By JEFFREY BISHKU-AYKUL
Assistant to the Editor
Rozenn Bailleul-LeSuer, PhD candidate in the Department of Anthropology at the University of Chicago, is passionate about birds. It becomes clear upon receiving her business card — on which silhouetted birds are printed alongside her contact information — and even more so after hearing her discuss the new exhibit she curated at the Oriental Institute, “Between Heaven and Earth: Birds in Ancient Egypt.”
The exhibit, which opened Oct. 16 in the museum, 1155 E. 58th St., documents the significance of birds to Egyptians alive from approximately 700 B.C.E. through the first centuries of the Common Era.
“Me being fascinated by nature and especially birds, I wanted to give people a chance to think of ancient Egyptians in a different way,” Bailleul-LeSuer explained.
Featuring 40 items, including mummies and ceramics, mostly from the Oriental Institute’s collection, the exhibit has been three years in the planning, according to Jack Green, chief curator at the Oriental Institute, who worked alongside the Bailleul-LeSeur to develop it.
Under the regular chirping of birds and a video projection against one wall of the kinds of birds that one would find in Egypt, the exhibit includes various curiosities, including a mummified eagle, another mummified bird offered as a meal to the afterlife, and a pot for clay that Bailleul LaSeur suspects was shaped to resemble a bird floating on water.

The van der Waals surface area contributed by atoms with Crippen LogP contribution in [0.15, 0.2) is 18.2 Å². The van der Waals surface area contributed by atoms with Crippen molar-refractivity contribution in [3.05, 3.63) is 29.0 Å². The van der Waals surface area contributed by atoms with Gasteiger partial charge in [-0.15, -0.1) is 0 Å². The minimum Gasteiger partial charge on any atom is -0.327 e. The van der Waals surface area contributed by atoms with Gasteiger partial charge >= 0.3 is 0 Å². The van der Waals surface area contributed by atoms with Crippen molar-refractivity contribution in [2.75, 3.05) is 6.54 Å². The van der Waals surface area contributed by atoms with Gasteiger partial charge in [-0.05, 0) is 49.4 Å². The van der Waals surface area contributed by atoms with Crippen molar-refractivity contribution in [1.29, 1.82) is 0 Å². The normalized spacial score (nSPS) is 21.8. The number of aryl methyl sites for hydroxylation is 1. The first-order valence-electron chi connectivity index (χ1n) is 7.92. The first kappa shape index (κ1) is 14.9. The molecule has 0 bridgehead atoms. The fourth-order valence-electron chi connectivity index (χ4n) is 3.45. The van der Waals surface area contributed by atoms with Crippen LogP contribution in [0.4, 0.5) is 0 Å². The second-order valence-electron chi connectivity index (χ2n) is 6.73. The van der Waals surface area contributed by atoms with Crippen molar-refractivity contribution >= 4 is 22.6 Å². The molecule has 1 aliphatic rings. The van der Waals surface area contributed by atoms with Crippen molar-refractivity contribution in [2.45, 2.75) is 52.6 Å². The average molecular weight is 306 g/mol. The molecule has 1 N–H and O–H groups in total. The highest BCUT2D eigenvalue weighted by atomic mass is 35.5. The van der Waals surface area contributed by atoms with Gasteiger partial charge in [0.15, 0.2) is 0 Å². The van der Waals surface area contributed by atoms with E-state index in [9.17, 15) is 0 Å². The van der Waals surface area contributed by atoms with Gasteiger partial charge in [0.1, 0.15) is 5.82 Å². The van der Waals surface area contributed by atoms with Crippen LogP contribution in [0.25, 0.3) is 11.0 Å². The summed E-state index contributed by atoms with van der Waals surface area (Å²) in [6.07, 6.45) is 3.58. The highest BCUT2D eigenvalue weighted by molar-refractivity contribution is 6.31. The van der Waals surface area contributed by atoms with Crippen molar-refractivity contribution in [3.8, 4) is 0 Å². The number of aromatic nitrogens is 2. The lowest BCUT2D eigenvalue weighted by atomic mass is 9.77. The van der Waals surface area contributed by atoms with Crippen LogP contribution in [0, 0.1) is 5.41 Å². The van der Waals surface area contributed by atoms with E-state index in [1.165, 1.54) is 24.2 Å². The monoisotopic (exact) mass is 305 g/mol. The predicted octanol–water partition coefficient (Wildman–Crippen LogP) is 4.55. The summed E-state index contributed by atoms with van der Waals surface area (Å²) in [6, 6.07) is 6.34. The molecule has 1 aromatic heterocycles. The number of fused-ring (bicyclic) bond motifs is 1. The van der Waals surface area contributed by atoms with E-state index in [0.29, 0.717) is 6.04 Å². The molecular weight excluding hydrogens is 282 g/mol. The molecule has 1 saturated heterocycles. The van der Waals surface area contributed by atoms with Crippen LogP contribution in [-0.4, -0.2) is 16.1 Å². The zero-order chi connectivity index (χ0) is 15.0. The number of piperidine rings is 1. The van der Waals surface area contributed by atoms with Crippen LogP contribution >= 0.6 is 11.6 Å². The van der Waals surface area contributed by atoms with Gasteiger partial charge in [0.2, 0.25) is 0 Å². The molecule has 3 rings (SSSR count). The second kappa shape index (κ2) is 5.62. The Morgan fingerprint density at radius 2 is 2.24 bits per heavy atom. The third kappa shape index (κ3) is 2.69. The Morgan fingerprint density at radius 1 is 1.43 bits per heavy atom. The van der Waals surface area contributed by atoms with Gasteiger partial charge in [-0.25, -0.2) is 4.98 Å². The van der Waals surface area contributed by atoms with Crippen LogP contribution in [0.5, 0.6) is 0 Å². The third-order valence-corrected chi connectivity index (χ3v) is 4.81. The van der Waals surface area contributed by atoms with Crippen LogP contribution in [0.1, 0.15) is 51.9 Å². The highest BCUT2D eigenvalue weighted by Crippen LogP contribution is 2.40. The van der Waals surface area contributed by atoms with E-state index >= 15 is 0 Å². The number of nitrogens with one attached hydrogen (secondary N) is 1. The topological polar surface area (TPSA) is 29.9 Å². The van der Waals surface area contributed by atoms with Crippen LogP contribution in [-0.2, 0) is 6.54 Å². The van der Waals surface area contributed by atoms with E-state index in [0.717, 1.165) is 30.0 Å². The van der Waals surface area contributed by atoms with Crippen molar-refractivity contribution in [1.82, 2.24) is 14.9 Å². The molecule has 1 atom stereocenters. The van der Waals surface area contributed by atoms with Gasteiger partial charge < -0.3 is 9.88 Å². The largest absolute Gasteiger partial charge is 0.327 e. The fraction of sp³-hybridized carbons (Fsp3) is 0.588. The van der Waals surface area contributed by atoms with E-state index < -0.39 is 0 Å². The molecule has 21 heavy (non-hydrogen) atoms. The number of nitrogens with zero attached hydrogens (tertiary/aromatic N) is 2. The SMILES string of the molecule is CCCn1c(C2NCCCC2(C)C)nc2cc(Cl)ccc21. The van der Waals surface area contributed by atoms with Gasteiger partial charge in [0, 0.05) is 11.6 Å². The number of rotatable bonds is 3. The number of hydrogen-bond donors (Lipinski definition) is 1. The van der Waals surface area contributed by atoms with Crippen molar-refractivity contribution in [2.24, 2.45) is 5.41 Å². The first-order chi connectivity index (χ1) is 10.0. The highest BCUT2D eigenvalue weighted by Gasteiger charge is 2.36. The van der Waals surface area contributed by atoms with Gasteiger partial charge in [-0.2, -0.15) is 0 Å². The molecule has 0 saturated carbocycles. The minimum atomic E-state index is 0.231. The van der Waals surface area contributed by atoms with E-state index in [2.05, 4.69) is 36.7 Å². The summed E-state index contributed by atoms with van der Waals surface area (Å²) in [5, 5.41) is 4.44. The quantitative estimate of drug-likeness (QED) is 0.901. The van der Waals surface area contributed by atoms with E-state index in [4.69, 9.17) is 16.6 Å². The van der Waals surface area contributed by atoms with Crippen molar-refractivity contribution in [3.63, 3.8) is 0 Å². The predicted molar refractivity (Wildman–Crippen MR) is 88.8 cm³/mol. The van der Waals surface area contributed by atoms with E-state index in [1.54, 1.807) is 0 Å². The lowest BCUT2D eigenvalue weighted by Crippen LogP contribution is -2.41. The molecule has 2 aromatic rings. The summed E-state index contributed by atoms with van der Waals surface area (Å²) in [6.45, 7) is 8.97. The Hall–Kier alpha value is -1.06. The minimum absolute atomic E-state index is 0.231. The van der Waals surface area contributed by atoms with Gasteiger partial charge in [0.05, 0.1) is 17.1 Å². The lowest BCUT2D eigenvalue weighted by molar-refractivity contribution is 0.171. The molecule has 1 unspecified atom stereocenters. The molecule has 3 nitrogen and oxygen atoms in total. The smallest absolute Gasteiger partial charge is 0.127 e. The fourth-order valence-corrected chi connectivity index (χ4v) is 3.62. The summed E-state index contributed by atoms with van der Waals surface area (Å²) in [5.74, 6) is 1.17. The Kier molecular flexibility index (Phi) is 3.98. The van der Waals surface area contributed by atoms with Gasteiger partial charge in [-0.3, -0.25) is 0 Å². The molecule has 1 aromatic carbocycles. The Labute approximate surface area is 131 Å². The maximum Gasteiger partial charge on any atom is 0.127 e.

Visitors learn about the birds that migrated through Egypt, as well as about the ancient Egyptians’ polytheistic religion, in which gods Horus, a falcon, and Thoth, an ibis, played a significant role. Perhaps most stunning, one placard shows 65 of the most common hieroglyphs represented by birds that ancient Egyptians used.
For more information about the exhibit, visit oi.uchicago.edu, or call 773-702-9514. The exhibit runs through July 28, 2013.